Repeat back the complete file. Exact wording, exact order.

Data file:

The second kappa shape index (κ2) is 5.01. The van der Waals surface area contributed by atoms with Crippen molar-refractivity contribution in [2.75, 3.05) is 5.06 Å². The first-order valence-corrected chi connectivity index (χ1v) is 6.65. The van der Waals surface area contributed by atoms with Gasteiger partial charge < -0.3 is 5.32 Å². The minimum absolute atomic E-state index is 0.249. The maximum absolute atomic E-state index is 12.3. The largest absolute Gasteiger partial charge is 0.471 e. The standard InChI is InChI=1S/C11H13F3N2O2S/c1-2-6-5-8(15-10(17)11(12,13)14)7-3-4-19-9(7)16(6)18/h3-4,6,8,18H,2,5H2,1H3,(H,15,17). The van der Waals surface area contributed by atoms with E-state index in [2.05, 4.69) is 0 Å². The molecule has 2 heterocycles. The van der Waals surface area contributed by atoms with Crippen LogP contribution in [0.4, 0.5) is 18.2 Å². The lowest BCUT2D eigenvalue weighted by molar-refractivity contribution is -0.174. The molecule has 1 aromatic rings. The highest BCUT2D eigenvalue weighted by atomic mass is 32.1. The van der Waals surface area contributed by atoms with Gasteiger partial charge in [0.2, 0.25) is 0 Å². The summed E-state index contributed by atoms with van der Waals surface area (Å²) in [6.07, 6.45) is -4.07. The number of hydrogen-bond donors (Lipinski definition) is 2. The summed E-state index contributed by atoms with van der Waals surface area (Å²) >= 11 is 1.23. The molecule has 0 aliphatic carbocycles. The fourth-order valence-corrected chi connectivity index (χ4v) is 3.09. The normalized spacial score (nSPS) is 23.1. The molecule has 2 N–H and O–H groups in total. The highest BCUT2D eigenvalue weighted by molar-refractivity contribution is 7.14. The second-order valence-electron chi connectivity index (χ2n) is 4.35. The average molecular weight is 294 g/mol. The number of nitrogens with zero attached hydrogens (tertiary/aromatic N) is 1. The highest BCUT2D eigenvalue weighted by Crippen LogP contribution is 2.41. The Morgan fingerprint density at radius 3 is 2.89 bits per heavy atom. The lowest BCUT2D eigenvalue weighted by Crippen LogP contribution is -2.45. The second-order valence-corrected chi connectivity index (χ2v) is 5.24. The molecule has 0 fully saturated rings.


The second kappa shape index (κ2) is 5.01. The van der Waals surface area contributed by atoms with Crippen molar-refractivity contribution in [2.75, 3.05) is 5.06 Å². The first-order valence-corrected chi connectivity index (χ1v) is 6.65. The van der Waals surface area contributed by atoms with Gasteiger partial charge < -0.3 is 5.32 Å². The minimum absolute atomic E-state index is 0.249. The maximum absolute atomic E-state index is 12.3. The largest absolute Gasteiger partial charge is 0.471 e. The standard InChI is InChI=1S/C11H13F3N2O2S/c1-2-6-5-8(15-10(17)11(12,13)14)7-3-4-19-9(7)16(6)18/h3-4,6,8,18H,2,5H2,1H3,(H,15,17). The van der Waals surface area contributed by atoms with E-state index in [2.05, 4.69) is 0 Å². The molecule has 2 heterocycles. The van der Waals surface area contributed by atoms with Crippen LogP contribution in [0.4, 0.5) is 18.2 Å². The lowest BCUT2D eigenvalue weighted by molar-refractivity contribution is -0.174. The molecule has 1 aromatic rings. The highest BCUT2D eigenvalue weighted by atomic mass is 32.1. The van der Waals surface area contributed by atoms with Gasteiger partial charge in [0.2, 0.25) is 0 Å². The summed E-state index contributed by atoms with van der Waals surface area (Å²) in [6.07, 6.45) is -4.07. The number of hydrogen-bond donors (Lipinski definition) is 2. The summed E-state index contributed by atoms with van der Waals surface area (Å²) >= 11 is 1.23. The molecule has 0 aliphatic carbocycles. The fourth-order valence-corrected chi connectivity index (χ4v) is 3.09. The normalized spacial score (nSPS) is 23.1. The molecule has 2 N–H and O–H groups in total. The highest BCUT2D eigenvalue weighted by molar-refractivity contribution is 7.14. The second-order valence-electron chi connectivity index (χ2n) is 4.35. The average molecular weight is 294 g/mol. The number of nitrogens with zero attached hydrogens (tertiary/aromatic N) is 1. The highest BCUT2D eigenvalue weighted by Crippen LogP contribution is 2.41. The Morgan fingerprint density at radius 3 is 2.89 bits per heavy atom. The lowest BCUT2D eigenvalue weighted by Crippen LogP contribution is -2.45. The second-order valence-corrected chi connectivity index (χ2v) is 5.24. The molecule has 0 fully saturated rings.